Chilcot report into Iraq war 'unlikely to be published for another year'

Exclusive: £10m inquiry will soon have sat for longer than troops were in action

John Rentoul
Sunday 14 June 2015 17:34 BST
Sir John Chilcot first announced the terms of reference of his inquiry into the causes of the Iraq war in 2009
Sir John Chilcot first announced the terms of reference of his inquiry into the causes of the Iraq war in 2009

The Chilcot report has taken six years and cost £10m but is “unlikely to be published for another year at least”, according to sources close to the inquiry.

The Independent on Sunday understands the inquiry is still asking the Cabinet Office to declassify documents, suggesting that the report into the Iraq war is still being written.

David Cameron is now under pressure to scrap the inquiry. Lord Morris of Aberavon, a Labour former Attorney General, has asked the Prime Minister to assess “the case for discharging the Chairman and members of the Chilcot inquiry, and inviting the Cabinet Secretary to set out a mechanism for an interim report to be produced on the basis of the evidence gathered”.

Sir John Chilcot faced a storm of protest from MPs in February, after it emerged that his report would not be published before the election. It was widely assumed that it would be published soon after May, although Sir John refused to be drawn on the timetable when he gave evidence to the Foreign Affairs Committee of MPs.

Alastair Campbell, left, vigorously denied he ‘sexed up’ the intelligence dossier on Iraq handed to then Prime Minister Tony Blair in 2003

The inquiry is still engaged in the process of Maxwellisation, named after the Board of Trade investigation into Robert Maxwell, the owner of the Daily Mirror, in 1969. This requires draft criticisms to be put to the people concerned to give them the chance to comment. Some have chosen to take legal advice. The Times reported in December: “The lawyers are getting called in all over the shop.” Sir John accepted that some of the draft criticisms run to “several hundreds of pages” when he gave evidence to MPs in February. He said: “As of today I have no reason to think that anyone in the Maxwellisation process is seeking to spin out the time for any reason.”

Tony Blair, one of about 30 ministers, officials and military officers who have been sent sections of the draft report in which they are criticised, has denied that he is holding up the report, and has said he would be happy to see the publication of all documents. A spokeswoman said: “It’s completely wrong to say that Tony Blair is the reason for the delay. He has as much reason as anyone for wanting the report published, not least because it gives him a chance to defend himself.”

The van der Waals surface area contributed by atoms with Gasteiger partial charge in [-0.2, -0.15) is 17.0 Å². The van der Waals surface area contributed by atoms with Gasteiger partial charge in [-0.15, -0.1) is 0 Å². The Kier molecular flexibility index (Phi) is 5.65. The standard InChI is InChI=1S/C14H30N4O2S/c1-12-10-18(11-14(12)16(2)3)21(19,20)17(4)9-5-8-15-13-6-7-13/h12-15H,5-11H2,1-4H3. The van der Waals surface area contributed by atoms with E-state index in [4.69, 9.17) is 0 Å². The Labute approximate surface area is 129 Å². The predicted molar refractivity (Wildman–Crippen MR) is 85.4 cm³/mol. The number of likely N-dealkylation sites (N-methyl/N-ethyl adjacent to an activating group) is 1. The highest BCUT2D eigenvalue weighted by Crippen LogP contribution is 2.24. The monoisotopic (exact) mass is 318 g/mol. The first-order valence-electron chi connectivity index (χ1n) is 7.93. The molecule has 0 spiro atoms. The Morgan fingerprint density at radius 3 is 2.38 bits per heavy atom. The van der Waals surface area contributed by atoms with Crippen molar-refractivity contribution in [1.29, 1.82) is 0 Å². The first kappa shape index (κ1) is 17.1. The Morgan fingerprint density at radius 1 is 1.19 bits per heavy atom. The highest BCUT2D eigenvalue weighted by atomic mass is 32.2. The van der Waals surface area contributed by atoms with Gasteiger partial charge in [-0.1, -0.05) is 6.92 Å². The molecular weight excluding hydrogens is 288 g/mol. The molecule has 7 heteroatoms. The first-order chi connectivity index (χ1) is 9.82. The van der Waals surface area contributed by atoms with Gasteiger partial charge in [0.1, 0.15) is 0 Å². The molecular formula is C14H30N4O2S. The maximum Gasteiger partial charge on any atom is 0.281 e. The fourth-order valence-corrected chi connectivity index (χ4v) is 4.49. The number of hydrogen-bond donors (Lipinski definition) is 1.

Although the Iraq inquiry is independent of government, the Prime Minister has the power to publish all the documents that have been disclosed to the inquiry panel, and could invite Sir John Chilcot to publish his draft as an interim report. However, it is questionable as to whether a draft of the report is even ready for publication.

The Prime Minister is said to think that the Chilcot inquiry “should get a move on”. A senior Government source said: “A lot of time and money has been spent on the inquiry. The public deserves to hear its conclusions as soon as is possible.”

Even when the Maxwellisation process has been completed, the inquiry is believed to be some way from finalising its conclusions.

A British tank patrols in Basra, Iraq, in April 2004

Opponents of the Iraq war, many of whom believe that Tony Blair misled Parliament in making the case for military action, have long looked to the inquiry to vindicate their argument. This is in spite of the inquiry’s insistence that it is not a court of law, and despite the common assumption among critics of Mr Blair that the inquiry will result in another “whitewash”.

The House of Commons voted to approve the deployment of British forces to join the US-led invasion of Iraq in March 2003, with the aim of disarming Saddam Hussein’s weapons of mass destruction. No weapons were ever found, while Iraq descended into sectarian violence in which many thousands died.

Sir John was appointed by prime minister Gordon Brown to examine British involvement in Iraq, and “to identify lessons that can be learned” in July 2009, when British combat operations in Iraq ended.

Originally expected to report before the 2010 election, the inquiry found itself engaged in a huge task of surveying British foreign policy between 2001 and 2009. It took evidence from witnesses from November 2009 to July 2010, and then in a second round in January and February 2011. Although it has seen all the papers for which it has asked, it was drawn into long negotiations with Sir Gus O’Donnell and his successor as Cabinet Secretary, Sir Jeremy Heywood, over what documents it could publish. Agreement on editing letters and transcripts of conversations between Mr Blair and George W Bush was only reached less than a year ago.

By the end of this year, the inquiry will have been sitting for longer than British combat troops were deployed to Iraq.

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